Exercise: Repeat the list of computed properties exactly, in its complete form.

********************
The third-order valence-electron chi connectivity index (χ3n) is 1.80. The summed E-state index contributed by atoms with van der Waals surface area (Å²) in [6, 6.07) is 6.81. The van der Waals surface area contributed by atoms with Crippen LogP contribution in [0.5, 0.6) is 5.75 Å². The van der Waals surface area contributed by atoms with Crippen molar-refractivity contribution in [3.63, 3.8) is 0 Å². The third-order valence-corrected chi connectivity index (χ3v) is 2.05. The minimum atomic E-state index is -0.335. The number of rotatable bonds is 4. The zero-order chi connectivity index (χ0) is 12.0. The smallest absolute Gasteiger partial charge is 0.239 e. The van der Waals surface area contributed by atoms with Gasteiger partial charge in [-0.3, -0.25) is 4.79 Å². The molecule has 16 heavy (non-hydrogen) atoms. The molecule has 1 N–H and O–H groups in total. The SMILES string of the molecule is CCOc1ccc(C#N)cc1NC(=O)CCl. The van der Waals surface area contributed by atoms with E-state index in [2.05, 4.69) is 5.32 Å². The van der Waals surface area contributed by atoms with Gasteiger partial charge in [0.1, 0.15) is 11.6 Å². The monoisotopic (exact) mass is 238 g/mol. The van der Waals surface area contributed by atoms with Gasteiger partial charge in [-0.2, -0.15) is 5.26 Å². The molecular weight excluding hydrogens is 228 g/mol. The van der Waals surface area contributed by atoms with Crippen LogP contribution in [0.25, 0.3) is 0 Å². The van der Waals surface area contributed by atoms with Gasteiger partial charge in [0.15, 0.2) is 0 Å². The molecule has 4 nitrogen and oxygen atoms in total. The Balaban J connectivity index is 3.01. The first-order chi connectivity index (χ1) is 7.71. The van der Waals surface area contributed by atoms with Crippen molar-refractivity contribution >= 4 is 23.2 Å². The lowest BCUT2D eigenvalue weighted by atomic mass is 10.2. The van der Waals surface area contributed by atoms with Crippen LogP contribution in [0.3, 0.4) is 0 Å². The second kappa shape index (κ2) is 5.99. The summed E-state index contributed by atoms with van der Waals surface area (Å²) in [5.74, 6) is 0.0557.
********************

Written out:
The third-order valence-electron chi connectivity index (χ3n) is 1.80. The summed E-state index contributed by atoms with van der Waals surface area (Å²) in [6, 6.07) is 6.81. The van der Waals surface area contributed by atoms with Crippen LogP contribution in [0.5, 0.6) is 5.75 Å². The van der Waals surface area contributed by atoms with Crippen molar-refractivity contribution in [3.63, 3.8) is 0 Å². The third-order valence-corrected chi connectivity index (χ3v) is 2.05. The minimum atomic E-state index is -0.335. The number of rotatable bonds is 4. The zero-order chi connectivity index (χ0) is 12.0. The smallest absolute Gasteiger partial charge is 0.239 e. The van der Waals surface area contributed by atoms with Gasteiger partial charge in [-0.3, -0.25) is 4.79 Å². The molecule has 16 heavy (non-hydrogen) atoms. The molecule has 1 N–H and O–H groups in total. The SMILES string of the molecule is CCOc1ccc(C#N)cc1NC(=O)CCl. The van der Waals surface area contributed by atoms with E-state index in [2.05, 4.69) is 5.32 Å². The van der Waals surface area contributed by atoms with Gasteiger partial charge in [0.1, 0.15) is 11.6 Å². The monoisotopic (exact) mass is 238 g/mol. The van der Waals surface area contributed by atoms with Gasteiger partial charge in [-0.2, -0.15) is 5.26 Å². The molecular weight excluding hydrogens is 228 g/mol. The van der Waals surface area contributed by atoms with Crippen LogP contribution in [0.25, 0.3) is 0 Å². The van der Waals surface area contributed by atoms with Gasteiger partial charge in [0.15, 0.2) is 0 Å². The molecule has 4 nitrogen and oxygen atoms in total. The Balaban J connectivity index is 3.01. The first-order chi connectivity index (χ1) is 7.71. The van der Waals surface area contributed by atoms with Crippen molar-refractivity contribution >= 4 is 23.2 Å². The lowest BCUT2D eigenvalue weighted by atomic mass is 10.2. The van der Waals surface area contributed by atoms with Crippen LogP contribution in [0.3, 0.4) is 0 Å². The second kappa shape index (κ2) is 5.99. The summed E-state index contributed by atoms with van der Waals surface area (Å²) in [5.74, 6) is 0.0557.